If I could keep only one Warren album though, it would have to be the debut - it just contains too many songs that I can identify with: 'Mama Couldn't Be Persuaded' (that's my Ma and Pa in that song!), 'Carmelita' (too deep to even yak 'bout), and 'Desperados Under The Eaves', which to this day must still be my favorite Zevon Zong. That's like a personal ANTHEM!

      I used to have a fun blog titled [Link:->] Stephen T. McCarthy's STUFFS. That was easily my most popular blog... which, of course, is the reason I HAD TO close it down. But the last song I posted on it was Zevon's 'The Heartache'.

      For that blog's entire life, the header said:
      “There's a sadness in the heart of things,” said the second Z-man. The first Z-man added, “It's life, and life only.” The Wizard warned, “Pay no attention to that man behind the curtain!” But then I dreamed the answer and I told it to them: “We have fallen asleep in God's embrace, having a nightmare that we are elsewhere.” So, now you understand what this Blog’s "stuffs" is all about...

      The second Z-man was Zevon. The first Z-man was Robert Allen Zimmerman.

      Do you know my friend FarAwayEyes? (Blog: Far Away Series). She once sent me a CD copy of Zevon's album [Link:->] MUTINEER because she said the title song always makes her think of me.

      Yo ho ho and a bottle of rum
      Hoist the mainsail, here I come
      Ain't no room on board for the insincere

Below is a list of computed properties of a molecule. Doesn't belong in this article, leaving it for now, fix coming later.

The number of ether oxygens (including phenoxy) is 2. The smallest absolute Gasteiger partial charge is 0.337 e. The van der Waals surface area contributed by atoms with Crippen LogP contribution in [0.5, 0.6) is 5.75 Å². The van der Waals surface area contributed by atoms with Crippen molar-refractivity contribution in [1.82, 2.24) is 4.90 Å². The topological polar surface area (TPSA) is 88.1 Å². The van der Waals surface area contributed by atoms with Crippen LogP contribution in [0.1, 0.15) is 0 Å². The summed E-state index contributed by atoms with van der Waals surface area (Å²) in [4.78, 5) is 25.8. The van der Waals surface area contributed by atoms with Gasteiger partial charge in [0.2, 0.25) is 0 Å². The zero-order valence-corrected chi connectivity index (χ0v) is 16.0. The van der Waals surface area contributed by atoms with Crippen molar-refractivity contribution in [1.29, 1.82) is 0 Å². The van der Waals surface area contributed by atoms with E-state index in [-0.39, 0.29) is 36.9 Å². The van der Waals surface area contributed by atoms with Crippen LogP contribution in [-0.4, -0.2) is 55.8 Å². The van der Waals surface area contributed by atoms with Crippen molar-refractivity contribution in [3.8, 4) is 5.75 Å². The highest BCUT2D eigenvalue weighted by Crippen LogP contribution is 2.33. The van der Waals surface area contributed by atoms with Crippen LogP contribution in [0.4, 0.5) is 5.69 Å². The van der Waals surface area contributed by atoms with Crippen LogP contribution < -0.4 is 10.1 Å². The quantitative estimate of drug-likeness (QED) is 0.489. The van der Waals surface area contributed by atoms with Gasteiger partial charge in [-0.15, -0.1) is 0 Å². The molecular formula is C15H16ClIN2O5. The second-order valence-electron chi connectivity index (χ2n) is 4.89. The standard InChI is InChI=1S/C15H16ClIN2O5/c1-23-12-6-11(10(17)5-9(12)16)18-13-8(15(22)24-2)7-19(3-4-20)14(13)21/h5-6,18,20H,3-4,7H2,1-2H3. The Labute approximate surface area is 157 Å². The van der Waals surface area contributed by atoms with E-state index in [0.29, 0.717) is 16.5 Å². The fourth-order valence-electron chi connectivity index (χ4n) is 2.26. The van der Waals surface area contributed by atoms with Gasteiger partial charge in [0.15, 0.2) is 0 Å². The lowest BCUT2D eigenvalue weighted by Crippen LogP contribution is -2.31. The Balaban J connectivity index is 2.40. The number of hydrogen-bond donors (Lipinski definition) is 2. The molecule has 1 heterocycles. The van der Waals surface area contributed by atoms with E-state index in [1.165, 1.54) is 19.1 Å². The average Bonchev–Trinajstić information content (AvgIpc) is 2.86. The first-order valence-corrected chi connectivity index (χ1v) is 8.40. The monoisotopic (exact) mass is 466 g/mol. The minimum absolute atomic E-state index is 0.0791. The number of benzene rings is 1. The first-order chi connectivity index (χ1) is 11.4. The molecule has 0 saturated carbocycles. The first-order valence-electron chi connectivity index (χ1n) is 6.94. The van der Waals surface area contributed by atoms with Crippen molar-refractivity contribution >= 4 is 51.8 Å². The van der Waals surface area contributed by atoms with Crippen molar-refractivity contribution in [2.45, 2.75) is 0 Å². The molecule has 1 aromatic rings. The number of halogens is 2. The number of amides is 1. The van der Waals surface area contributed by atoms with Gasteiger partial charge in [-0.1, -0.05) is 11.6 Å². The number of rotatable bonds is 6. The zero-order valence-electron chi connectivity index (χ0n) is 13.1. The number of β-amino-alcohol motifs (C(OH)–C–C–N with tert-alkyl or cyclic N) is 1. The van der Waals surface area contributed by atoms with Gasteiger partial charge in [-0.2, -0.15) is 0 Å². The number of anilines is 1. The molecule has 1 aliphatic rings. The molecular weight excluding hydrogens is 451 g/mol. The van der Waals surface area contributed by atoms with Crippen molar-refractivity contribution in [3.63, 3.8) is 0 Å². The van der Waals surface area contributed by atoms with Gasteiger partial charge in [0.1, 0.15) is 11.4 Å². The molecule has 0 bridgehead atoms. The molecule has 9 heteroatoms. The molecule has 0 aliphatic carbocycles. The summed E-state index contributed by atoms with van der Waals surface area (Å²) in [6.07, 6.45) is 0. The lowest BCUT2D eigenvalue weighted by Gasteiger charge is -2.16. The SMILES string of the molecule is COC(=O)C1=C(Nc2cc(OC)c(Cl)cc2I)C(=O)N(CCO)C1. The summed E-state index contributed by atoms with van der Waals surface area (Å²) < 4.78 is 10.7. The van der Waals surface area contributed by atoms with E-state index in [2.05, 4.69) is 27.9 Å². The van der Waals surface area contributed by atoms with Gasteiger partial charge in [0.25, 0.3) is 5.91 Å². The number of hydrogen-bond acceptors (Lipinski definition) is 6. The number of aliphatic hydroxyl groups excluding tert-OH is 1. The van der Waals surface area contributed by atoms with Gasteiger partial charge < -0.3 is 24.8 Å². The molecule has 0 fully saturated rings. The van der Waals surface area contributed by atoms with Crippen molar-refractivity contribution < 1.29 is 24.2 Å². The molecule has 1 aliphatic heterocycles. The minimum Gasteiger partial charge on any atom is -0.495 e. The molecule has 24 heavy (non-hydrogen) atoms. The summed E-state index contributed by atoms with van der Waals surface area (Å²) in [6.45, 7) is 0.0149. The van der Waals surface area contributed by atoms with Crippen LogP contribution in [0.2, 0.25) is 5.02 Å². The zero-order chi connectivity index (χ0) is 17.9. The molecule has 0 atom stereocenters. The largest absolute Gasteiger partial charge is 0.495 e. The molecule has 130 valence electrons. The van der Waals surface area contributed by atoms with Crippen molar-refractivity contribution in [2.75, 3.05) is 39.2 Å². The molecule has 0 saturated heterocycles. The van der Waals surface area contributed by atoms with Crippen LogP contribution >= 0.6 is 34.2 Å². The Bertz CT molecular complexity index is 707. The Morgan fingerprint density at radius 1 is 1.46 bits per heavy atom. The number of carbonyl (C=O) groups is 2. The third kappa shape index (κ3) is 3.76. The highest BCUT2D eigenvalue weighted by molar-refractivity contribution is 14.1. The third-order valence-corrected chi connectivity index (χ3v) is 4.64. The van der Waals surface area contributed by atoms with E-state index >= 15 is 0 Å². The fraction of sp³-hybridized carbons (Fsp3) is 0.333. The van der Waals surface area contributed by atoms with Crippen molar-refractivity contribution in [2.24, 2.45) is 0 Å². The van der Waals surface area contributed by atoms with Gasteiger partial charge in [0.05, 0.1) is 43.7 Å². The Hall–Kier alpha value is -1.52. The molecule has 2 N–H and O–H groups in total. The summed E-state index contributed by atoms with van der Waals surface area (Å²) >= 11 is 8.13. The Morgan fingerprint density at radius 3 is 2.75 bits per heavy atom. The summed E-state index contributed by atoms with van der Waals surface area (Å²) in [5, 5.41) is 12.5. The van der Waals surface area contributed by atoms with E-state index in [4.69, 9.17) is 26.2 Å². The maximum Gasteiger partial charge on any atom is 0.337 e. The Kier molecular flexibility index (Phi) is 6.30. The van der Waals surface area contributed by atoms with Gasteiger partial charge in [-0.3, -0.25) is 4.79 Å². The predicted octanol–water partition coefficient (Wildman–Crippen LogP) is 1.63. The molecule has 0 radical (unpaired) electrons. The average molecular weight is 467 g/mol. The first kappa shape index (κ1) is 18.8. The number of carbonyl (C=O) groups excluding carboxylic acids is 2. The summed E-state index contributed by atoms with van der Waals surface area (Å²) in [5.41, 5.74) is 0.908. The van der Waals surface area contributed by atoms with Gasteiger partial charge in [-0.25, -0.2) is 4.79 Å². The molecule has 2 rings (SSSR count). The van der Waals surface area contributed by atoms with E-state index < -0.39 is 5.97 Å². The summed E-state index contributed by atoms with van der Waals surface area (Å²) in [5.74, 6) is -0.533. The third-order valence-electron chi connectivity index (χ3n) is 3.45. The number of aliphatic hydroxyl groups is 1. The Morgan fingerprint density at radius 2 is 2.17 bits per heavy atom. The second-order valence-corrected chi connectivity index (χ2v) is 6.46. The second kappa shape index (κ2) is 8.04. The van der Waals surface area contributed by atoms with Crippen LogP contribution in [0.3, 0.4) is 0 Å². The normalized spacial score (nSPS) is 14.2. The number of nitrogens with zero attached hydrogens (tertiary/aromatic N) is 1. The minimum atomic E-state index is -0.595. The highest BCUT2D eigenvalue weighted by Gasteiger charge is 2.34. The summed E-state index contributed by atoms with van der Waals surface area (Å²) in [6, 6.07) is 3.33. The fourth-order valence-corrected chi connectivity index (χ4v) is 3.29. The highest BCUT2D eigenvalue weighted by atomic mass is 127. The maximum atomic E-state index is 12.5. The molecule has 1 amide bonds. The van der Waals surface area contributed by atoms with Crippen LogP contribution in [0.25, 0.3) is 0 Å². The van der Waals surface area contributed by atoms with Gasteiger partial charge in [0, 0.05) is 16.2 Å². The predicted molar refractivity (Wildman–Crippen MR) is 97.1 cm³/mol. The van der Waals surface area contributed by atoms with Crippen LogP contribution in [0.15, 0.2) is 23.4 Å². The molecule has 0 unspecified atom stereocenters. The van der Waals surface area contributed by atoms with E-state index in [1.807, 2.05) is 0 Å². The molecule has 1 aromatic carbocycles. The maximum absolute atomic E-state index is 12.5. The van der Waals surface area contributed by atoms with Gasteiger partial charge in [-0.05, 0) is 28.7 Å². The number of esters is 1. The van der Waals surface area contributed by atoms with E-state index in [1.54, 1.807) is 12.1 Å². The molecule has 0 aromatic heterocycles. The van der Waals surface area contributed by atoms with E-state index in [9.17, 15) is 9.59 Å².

You're my witness, I'm your mutineer

      I was born to rock the boat
      Some may sink but we will float
      Grab your coat, let's get out of here
      You're my witness, I'm your mutineer


      I can't even imagine how that would make her think of me, but... there it is.

      ~ D-FensDogG

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    5. That song IS perfect for you, I have to agree - and yes, I've been to Far Away Eyes. I need to check and see if I follow it, but I know I've been there.

      Lyricists are the brains of the song.

      I love each one of these guys you mentioned, but I have to add one more: Elvis Costello. He's in the top five lyricists of Cherdo-Land.

      Favorite albums: My Aim is True, Almost Blue, Spike. Have you ever given any of those a listen?

      How about a little "Almost Blue" https://www.youtube.com/watch?v=aeIPBQjJ2P0

      Dang it, I've almost talked myself into joining BOTB now...

      (Thanks for giving me the Part 2! Warren is now and always - the bomb.)

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    6. DOCTOR CHERDO ~
      As soon as 'ALISON' started getting airplay in L.A. I went right out and bought 'MY AIM IS TRUE', and I loved it, played the hellck out of it. He was just what we needed then, because I was getting tired of all that bombastic, formulaic "Arena Rock". Costello brought that sort of Punk/New Wave approach with him: Get in, say what you gotta say, and get out!